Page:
Just when the U.S. government launches a health care takeover against the will of the people, Great Britain’s National Health Service (NHS) is scaling back. While the U.S. shifts towards nationalizing health care, the UK’s new government coalition announced plans to decentralize the NHS and move towards more privatization.
Last month, British Prime Minister David Cameron proposed huge spending cuts to the health care system. And, just days ago, he announced even more cuts.
One of the biggest changes coming to the British health care system is a plan to transfer power from bureaucrats to doctors and patients — the opposite of the ObamaCare plan. Essentially, the NHS will scrap its top-down system of health care and give money to general practitioners, allowing them to buy services from hospitals and health service providers.
The NHS plans to give hospitals the freedom to privatize, and will remove the revenue cap on private patients. The British government believes that shifting control to the patient/doctor level, and allowing for more privatization, will increase health care quality while lowering costs. These ideas are in direct opposition to the opinion of Democrats in the U.S.
British officials are also eliminating the financial managers who determine how the NHS spends their budget. Instead, they’ll turn to doctors for decisions on how the $159 billion budget will be spent. This shift would eliminate layers of bureaucracy and reduce management costs by 45%. Officials estimate a savings of $30 billion to the health care budget by 2014. The saved $30 billion will go back into the private sector.
While the British government plans to place health care decisions in the hands of the people, the U.S. government is moving in the opposite direction. ObamaCare shifts power from the patient/doctor level with the establishment of more bureaucracy, like the Independent Payment Advisory Board (IPAB). Under ObamaCare, the IPAB has the authority to make Medicare spending decisions, and to turn those decisions into law without congressional approval.
Contrary to British findings, U.S. Democrats insist that more government involvement will reduce health care costs. But the UK’s nationalized health care spending rose at a higher rate than the increases seen in the U.S. privatized system. Britons spent three times more on health care last year than in 1997 — a significantly higher percentage than the increase seen in the United States between 1997 and 2009.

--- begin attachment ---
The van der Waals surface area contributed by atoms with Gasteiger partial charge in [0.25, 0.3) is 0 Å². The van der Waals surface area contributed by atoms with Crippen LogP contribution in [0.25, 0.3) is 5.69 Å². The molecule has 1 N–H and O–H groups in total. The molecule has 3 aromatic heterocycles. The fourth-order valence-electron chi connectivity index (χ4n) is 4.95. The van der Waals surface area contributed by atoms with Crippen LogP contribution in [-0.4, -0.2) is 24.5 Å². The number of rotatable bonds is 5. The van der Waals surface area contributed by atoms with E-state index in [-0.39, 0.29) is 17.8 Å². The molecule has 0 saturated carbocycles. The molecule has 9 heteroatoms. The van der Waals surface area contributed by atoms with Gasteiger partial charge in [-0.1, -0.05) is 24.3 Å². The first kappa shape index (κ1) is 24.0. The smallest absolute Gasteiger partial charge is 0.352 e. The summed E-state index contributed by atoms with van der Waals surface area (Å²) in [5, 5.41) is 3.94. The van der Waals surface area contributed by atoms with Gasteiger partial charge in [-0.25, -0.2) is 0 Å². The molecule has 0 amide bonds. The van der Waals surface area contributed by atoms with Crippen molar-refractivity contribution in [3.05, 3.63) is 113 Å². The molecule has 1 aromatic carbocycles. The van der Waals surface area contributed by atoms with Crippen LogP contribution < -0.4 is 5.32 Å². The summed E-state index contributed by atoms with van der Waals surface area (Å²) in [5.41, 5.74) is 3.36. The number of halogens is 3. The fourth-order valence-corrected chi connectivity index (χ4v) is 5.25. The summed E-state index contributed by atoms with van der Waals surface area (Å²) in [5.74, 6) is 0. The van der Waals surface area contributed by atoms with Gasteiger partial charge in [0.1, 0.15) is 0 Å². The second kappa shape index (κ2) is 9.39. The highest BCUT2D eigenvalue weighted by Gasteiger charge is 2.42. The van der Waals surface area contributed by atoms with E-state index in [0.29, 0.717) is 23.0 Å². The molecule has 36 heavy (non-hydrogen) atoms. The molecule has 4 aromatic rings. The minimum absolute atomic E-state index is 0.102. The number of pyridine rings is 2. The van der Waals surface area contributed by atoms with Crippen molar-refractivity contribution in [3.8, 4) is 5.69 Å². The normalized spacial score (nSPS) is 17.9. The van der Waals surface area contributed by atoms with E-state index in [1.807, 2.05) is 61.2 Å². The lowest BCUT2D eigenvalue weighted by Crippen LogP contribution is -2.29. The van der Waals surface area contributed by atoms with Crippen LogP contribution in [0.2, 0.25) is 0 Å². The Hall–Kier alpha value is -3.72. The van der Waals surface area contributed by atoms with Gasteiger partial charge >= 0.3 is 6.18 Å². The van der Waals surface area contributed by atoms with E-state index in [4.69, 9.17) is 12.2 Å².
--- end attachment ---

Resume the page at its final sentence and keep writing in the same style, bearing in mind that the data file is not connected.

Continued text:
Consistent with the British evaluation that health care spending increases more with socialized medicine, the latest estimate is that ObamaCare will increase health care costs by an extra $310 billion in the first 10 years. Health care costs under the Democrats’ plan are projected to represent a higher percentage of GDP than pre-ObamaCare projections.
Health care is not the only industry in Great Britain receiving a scaled back makeover. Determined not to become the next Greece, the British government is looking to cut $130 billion from its budget over the next five years. Industries receiving cuts range from government regulatory agencies to the arts.
While British officials are taking the necessary steps for deficit reduction, pledges to reduce the United States’ $13 trillion debt have amounted to empty promises. With Obama’s approval rating plummeting, discretionary spending cuts could destroy what little support he has left — unions and leftist radicals don’t appreciate decreases in government spending.
In the UK, the government is moving ahead with budget reductions regardless of opposition. Some in the British media have already started a full force fear-mongering campaign. They are warning Britons that spending cuts will cause playgrounds to be scrapped and theaters to go dark, and that the Supreme Court may not be able to function. Some are even predicting near-apocalyptic conditions where charities could collapse, the military may be less effective in fighting al-Qaeda, and families could become homeless.
It’s no surprise that unions are the biggest opponents to British spending cuts. But public opinion is turning on UK unions. According to the Wall Street Journal, “private-sector workers have less sympathy than ever for the grievances of their public-sector counterparts, who are being paid more taxpayer pounds for doing increasingly less, while threatening country-stopping strikes in face of government cuts.”
Unfortunately, the campaign funding by U.S. unions has Democrats paralyzed with regards to cutting public spending.
Although the United States was founded on the principles of liberty and limited government, those principles seem to be embraced more by the new UK government. It’s ironic that those who came before us fought and died for freedom from the British, but 234 years later it’s the U.S. government that should take a cue from Great Britain on the lessons of liberty.